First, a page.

What it's all about
When we made Martin Pescador, a short eco-film entirely in Spanish, the sun was shining, the poppies were in full bloom. School was out; we had closed our books. Our nine-year-olds were being Spanish children on a field studies trip in search of the elusive kingfisher. But the freelance director did not like my opening scene: it was too scripted. He wanted the camera to come across the children playing "naturally", writes Heather Martin.
It was the actors themselves who improvised the solution, launching energetically into Roca, Papel, Tijeras (Scissors, Paper, Stone), followed by Correquetepillo (Catch). It was a moment of epiphany. Not only were all those things learned in the classroom useful, but they had been thoroughly assimilated.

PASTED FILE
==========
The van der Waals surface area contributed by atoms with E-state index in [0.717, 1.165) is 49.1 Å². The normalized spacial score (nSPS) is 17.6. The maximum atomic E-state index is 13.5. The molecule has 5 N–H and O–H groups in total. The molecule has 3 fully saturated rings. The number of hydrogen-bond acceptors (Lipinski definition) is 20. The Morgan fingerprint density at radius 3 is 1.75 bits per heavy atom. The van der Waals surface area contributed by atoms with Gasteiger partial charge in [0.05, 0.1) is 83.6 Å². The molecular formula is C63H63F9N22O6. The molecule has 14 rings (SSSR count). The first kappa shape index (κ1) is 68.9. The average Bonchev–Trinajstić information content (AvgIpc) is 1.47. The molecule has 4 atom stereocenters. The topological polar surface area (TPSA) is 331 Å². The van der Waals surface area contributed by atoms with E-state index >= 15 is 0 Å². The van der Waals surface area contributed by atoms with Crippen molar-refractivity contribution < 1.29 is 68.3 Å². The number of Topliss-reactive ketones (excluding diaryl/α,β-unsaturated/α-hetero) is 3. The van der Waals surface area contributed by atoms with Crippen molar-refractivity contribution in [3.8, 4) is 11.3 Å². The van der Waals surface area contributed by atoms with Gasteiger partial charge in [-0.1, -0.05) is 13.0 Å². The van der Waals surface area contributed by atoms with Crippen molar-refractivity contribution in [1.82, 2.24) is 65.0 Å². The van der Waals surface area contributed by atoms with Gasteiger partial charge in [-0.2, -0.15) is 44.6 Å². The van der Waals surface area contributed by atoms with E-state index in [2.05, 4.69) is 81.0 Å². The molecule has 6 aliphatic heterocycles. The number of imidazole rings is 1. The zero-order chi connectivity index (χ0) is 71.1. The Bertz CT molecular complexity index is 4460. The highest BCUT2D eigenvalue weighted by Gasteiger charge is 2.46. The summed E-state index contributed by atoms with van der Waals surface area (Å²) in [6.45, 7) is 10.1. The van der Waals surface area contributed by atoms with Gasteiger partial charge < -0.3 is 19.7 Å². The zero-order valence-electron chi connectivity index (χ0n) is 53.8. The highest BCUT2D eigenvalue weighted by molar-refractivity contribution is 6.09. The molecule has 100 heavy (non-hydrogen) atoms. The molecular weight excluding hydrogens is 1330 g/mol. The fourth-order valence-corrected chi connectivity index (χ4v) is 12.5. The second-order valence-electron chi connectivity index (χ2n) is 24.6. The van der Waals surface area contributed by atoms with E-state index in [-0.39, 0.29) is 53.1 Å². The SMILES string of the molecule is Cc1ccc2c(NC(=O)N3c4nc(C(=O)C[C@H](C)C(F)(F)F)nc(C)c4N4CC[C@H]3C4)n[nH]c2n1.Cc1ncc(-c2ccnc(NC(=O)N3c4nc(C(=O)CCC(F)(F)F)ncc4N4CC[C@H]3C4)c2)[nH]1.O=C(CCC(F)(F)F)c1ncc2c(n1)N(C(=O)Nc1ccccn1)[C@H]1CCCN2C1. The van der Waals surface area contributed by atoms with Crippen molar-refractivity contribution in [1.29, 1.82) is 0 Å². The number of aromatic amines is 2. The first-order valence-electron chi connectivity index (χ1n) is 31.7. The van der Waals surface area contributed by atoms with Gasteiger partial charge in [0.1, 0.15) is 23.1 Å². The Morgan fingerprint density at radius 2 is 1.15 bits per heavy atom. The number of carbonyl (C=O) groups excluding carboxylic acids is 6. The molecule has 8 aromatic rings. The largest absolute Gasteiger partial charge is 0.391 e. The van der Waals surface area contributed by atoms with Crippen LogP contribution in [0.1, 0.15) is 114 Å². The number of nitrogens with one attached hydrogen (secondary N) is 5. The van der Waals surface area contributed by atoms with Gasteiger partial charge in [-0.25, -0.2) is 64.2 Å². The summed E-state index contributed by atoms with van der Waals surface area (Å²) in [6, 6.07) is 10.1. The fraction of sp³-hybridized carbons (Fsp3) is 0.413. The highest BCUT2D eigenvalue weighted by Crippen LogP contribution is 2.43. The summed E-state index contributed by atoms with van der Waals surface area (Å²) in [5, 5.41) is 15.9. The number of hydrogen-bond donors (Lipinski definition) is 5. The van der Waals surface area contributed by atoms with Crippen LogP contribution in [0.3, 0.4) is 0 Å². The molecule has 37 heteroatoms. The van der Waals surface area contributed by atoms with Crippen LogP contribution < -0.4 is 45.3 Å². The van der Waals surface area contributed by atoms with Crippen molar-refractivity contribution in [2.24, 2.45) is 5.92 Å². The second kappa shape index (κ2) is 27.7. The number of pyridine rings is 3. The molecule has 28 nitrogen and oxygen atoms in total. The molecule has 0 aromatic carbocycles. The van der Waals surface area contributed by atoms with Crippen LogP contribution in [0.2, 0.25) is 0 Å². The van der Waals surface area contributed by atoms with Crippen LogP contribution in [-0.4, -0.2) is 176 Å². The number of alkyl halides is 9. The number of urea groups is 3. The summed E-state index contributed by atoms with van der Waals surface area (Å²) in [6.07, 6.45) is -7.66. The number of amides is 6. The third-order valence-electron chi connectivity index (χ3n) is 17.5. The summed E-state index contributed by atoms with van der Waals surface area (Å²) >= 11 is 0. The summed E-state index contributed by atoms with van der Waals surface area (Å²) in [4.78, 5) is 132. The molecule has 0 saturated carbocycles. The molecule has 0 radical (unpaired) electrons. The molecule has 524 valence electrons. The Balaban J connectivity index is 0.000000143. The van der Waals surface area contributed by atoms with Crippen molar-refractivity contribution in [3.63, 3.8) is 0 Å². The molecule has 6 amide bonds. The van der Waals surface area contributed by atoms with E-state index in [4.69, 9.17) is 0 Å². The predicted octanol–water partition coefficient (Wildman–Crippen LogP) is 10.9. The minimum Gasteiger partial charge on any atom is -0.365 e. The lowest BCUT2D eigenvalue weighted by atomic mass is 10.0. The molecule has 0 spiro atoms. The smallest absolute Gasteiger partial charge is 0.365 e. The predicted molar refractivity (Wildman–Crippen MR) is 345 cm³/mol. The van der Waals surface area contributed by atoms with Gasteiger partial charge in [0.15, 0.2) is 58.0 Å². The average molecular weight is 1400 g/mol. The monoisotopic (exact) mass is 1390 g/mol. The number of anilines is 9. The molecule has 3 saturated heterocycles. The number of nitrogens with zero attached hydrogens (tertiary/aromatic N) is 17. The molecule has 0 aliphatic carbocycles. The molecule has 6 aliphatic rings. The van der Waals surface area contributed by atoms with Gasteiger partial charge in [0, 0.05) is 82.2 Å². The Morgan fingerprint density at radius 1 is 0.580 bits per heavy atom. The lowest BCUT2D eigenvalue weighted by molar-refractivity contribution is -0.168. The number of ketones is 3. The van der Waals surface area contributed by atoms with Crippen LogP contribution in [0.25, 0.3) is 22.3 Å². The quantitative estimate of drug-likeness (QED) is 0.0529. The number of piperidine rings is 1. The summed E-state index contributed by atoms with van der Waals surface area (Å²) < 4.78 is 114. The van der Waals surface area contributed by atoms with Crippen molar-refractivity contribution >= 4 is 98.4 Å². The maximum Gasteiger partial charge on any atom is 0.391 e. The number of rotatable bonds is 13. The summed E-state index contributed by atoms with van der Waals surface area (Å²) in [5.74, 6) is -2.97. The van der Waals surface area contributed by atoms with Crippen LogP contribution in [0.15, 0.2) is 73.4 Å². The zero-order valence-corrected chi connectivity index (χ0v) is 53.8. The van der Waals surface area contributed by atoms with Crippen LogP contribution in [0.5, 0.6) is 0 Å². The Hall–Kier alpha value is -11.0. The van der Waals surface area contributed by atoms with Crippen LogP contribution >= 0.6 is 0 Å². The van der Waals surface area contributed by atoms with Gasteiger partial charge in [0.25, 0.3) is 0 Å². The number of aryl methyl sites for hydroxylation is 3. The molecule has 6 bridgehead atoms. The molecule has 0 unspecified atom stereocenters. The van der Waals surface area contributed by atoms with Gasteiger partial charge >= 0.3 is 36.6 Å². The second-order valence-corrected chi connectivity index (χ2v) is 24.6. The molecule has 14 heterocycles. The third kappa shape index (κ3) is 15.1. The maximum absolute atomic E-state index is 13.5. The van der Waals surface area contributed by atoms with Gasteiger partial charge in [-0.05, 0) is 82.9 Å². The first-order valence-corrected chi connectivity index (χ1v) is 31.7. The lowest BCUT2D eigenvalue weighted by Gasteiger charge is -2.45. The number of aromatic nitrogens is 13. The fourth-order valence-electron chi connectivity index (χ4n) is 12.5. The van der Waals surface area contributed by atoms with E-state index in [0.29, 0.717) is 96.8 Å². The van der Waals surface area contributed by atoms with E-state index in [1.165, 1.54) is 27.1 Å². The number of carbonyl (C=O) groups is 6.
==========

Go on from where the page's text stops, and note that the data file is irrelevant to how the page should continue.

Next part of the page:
As the day rolled on, more improvisation was required. Charles had to leave two-thirds of the way through, forcing us to recast him as a drop- out. When the bird-spotters are interrupted by a posse of lager-fuelled louts, causing them to scatter like startled sparrows, he duly does a runner. Emerging timidly from hiding, the others assume civic responsibility for clearing up the mountain of litter left by the villains.
The six-minute film was for a competition run by the Spanish Embassy, and chimed harmoniously with the school's week of dedicated environmental activities. It was the ideal opportunity to put the theory of integrated learning into practice.
Last month it won the 2012 Spanish Embassy Film Competition, open to all Spanish-teaching institutions in the UK.
q What else?
Practise Spanish vocabulary with vandersar's interactive cops and robbers board game. bit.lycopsgame. Help pupils to write reviews of their favourite films in Spanish with QCDA_Resources, bit.lyspanishfilmreview.